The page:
U.S. Markets closed

Gold soars 3 percent on U.S. govt deal, oil drops on industry data

By Carole Vaporean

NEW YORK (Reuters) - Grains and gold prices rose on Thursday, while most other commodities fell despite the dollar's drop and the resolution of a U.S. budget deal, with U.S. oil prices sliding to their lowest since July after industry data showed supply on the rise.

Gold held onto 3 percent gains throughout the session as the dollar tumbled on Thursday following the U.S. congressional deal to restart the government and avoid a federal debt default.

Late on Wednesday, the U.S. Congress approved an 11th-hour deal to end a partial government shutdown and pull the world's biggest economy back from the brink of a debt default that could have threatened financial calamity.

The precious metal rode up to a 10-day peak, driven by the dollar's declines and the belief that a temporary deal to avoid an historic U.S. debt default might prompt the Federal Reserve to delay tapering its monetary stimulus program.

Spot gold rallied to a session high of $1,324.06 per ounce, up more than 3 percent on the day. By 3:55 a.m. EDT (1955 GMT), it was still up 2.98 percent at $1,319.21. December COMEX gold futures hit a high of $1,324.20 and settled up $40.70 at $1,323, a near 3 percent gain, with trading volume about 30 percent above its 30-day average, Reuters data showed.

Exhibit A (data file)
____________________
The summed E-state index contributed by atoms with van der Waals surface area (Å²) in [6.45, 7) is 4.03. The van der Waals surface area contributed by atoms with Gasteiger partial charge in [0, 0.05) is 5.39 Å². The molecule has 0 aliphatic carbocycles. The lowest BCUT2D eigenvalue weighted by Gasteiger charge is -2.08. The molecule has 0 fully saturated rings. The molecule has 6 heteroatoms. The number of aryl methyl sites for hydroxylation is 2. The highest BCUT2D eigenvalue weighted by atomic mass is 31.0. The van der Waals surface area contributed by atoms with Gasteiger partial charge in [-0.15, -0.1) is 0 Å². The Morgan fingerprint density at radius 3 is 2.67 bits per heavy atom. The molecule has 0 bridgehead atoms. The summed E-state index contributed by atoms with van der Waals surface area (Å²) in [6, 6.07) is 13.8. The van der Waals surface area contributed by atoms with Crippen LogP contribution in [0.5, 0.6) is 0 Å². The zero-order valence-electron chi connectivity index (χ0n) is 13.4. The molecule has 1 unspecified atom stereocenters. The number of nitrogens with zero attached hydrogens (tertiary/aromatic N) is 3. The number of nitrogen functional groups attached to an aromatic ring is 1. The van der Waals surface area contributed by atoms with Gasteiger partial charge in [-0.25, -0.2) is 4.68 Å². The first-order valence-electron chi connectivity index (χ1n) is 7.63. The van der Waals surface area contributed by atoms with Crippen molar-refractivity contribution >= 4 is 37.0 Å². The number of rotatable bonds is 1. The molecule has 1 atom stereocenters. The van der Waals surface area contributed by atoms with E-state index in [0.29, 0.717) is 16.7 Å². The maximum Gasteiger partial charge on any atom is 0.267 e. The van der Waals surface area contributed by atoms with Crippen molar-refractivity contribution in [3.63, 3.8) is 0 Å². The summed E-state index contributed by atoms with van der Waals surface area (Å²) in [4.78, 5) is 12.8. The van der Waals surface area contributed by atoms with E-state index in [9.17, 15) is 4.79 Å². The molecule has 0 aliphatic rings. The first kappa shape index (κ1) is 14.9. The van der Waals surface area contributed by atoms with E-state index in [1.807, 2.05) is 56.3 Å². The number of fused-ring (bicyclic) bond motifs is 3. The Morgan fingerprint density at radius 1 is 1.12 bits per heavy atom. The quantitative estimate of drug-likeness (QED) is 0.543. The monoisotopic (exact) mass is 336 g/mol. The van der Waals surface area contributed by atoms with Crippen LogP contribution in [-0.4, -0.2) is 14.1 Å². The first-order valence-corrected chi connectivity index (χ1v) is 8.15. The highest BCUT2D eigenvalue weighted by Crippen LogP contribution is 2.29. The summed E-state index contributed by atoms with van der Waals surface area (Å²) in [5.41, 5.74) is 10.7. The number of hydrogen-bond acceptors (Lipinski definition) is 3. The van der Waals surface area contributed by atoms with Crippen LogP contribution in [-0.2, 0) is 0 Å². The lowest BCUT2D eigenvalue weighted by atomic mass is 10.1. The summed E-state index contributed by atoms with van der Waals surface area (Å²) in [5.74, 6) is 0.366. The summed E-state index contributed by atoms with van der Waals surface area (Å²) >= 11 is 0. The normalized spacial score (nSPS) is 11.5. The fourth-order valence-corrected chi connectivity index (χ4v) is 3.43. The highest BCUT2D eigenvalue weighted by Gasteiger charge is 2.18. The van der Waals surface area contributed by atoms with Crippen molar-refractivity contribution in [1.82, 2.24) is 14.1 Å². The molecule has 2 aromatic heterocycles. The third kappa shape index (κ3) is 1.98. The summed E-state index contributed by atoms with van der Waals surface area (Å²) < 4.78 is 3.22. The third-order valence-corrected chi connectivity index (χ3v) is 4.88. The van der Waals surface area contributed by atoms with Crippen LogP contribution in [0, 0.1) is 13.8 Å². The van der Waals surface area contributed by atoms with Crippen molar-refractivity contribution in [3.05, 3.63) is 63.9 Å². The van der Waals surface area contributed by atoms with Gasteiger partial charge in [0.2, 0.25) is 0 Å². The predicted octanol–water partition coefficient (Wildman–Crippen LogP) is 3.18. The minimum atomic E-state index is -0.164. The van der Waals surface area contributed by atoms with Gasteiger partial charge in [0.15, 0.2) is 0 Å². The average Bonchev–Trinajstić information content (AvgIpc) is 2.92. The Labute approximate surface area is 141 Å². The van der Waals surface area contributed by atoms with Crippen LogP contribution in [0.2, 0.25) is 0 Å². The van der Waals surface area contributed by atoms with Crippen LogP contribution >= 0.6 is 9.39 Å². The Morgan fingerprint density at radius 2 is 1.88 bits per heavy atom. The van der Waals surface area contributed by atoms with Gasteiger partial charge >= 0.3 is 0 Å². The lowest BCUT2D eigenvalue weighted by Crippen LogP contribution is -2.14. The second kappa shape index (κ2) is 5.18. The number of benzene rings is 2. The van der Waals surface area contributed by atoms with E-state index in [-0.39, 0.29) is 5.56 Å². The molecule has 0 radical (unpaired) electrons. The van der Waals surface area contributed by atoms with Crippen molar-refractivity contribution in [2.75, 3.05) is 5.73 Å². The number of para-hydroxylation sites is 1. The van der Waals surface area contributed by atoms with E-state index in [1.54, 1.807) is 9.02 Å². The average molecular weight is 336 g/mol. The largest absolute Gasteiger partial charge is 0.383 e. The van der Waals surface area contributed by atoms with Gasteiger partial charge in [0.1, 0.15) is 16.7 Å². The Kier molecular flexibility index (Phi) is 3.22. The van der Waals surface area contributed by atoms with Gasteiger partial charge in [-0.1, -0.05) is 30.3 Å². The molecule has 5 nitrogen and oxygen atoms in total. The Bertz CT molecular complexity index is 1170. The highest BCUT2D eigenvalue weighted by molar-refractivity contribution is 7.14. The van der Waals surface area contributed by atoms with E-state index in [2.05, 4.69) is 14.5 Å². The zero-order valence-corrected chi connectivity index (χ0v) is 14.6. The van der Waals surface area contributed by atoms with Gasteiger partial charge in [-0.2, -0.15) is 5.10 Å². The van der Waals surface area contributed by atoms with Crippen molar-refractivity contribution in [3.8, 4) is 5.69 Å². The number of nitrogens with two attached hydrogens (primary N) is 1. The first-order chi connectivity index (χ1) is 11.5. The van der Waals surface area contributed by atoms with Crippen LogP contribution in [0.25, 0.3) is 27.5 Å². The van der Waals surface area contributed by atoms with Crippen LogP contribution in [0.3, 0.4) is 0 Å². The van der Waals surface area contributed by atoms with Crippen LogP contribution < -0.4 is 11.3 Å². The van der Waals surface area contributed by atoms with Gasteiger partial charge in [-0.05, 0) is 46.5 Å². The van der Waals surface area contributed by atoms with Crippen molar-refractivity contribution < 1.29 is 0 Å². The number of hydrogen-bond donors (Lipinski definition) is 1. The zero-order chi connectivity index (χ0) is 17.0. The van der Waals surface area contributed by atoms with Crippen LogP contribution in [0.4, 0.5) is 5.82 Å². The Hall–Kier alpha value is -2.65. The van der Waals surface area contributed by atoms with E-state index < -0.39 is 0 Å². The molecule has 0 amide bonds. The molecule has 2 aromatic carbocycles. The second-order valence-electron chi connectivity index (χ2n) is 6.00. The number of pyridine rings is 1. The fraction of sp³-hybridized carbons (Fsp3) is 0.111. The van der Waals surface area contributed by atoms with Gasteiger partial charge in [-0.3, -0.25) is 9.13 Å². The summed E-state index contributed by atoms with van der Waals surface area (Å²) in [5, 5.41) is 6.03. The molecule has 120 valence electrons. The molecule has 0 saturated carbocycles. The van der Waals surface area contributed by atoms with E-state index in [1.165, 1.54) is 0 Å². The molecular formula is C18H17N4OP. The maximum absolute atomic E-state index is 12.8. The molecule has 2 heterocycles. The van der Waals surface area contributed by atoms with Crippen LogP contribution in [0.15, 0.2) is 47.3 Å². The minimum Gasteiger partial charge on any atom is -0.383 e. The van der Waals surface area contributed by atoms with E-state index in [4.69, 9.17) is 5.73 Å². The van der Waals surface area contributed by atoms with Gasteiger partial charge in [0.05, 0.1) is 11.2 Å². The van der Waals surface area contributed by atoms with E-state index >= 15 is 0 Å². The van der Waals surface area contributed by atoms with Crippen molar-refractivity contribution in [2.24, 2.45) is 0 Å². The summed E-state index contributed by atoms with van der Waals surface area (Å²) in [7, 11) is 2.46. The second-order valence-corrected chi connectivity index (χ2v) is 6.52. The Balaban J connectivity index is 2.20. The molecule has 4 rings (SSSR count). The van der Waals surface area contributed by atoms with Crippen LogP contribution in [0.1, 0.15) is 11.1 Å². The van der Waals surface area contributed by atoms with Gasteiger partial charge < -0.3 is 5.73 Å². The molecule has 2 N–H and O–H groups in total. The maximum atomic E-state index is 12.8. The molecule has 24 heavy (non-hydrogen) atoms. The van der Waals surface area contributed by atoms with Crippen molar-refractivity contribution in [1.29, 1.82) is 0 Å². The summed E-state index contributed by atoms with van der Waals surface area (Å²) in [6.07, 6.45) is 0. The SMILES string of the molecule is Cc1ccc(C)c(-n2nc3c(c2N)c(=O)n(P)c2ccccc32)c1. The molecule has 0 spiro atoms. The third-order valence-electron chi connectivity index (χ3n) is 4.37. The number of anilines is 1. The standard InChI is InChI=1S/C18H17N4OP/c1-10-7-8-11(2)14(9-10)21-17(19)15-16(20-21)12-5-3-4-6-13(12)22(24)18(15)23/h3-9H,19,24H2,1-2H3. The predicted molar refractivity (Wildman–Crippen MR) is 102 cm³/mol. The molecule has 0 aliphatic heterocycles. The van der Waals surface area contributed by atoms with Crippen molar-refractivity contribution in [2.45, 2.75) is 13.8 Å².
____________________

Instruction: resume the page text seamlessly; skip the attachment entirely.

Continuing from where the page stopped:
"The U.S. debt deal is seen (as) positive for gold, since the whole mess is just being postponed by three to four months, which makes a reduction of Fed asset purchases rather unlikely for the time being," Commerzbank analyst Carsten Fritsch said.

The dollar slid to its lowest in more than eight months against the euro as currency markets focused on the impact of the government shutdown and the likelihood that Federal Reserve stimulus will stay in place.

The deal did not resolve the fundamental issues of spending and deficits that divide Republicans and Democrats.

The two-week shutdown and acrimonious debate over raising the U.S. debt ceiling have knocked investor and business confidence, denting growth prospects for the world's largest economy, analysts said.

"Increasingly I'm of the view that the reason why our economy can't kick into a higher gear is because of the uncertainty created by Washington," said Mark Zandi, chief economist of Moody's Analytics.

In the Thomson Reuters-Jefferies CRB benchmark, 12 of 19 commodities fell. The index lost 0.41 percent, with losses in energy, industrial metals, and some agricultural markets.

Brent crude oil fell 1.7 percent to a one-week low. U.S. futures slid to their lowest since early July, as stockpiles in the Cushing, Oklahoma oil hub reversed a months-long decline and as signs of progress in talks over Iran's nuclear program pressured prices.

Front-month December Brent crude settled $1.48 lower at $109.11 per barrel. U.S. oil ended $1.62 per barrel lower at $100.67, the lowest settlement price since July 2.

"We have an enormous amount of crude oil production worldwide, especially here, and tepid demand growth," said Sarah Emerson, managing director of Energy Security Analysis Inc in Wakefield, Massachusetts. "We're in a surplus market and that surplus is definitely going to start weighing on prices."

U.S. soybean futures staged their strongest rally in five weeks and wheat posted the steepest gain in a week, spurred by technical and bargain buying as the U.S. government returned to work and the dollar fell.

USDA said it was cancelling a delayed release of the October crop production report originally scheduled for October 11 because there has not been enough time to gather data. The next USDA crop report is set for release on November 8.

(Editing by David Gregorio)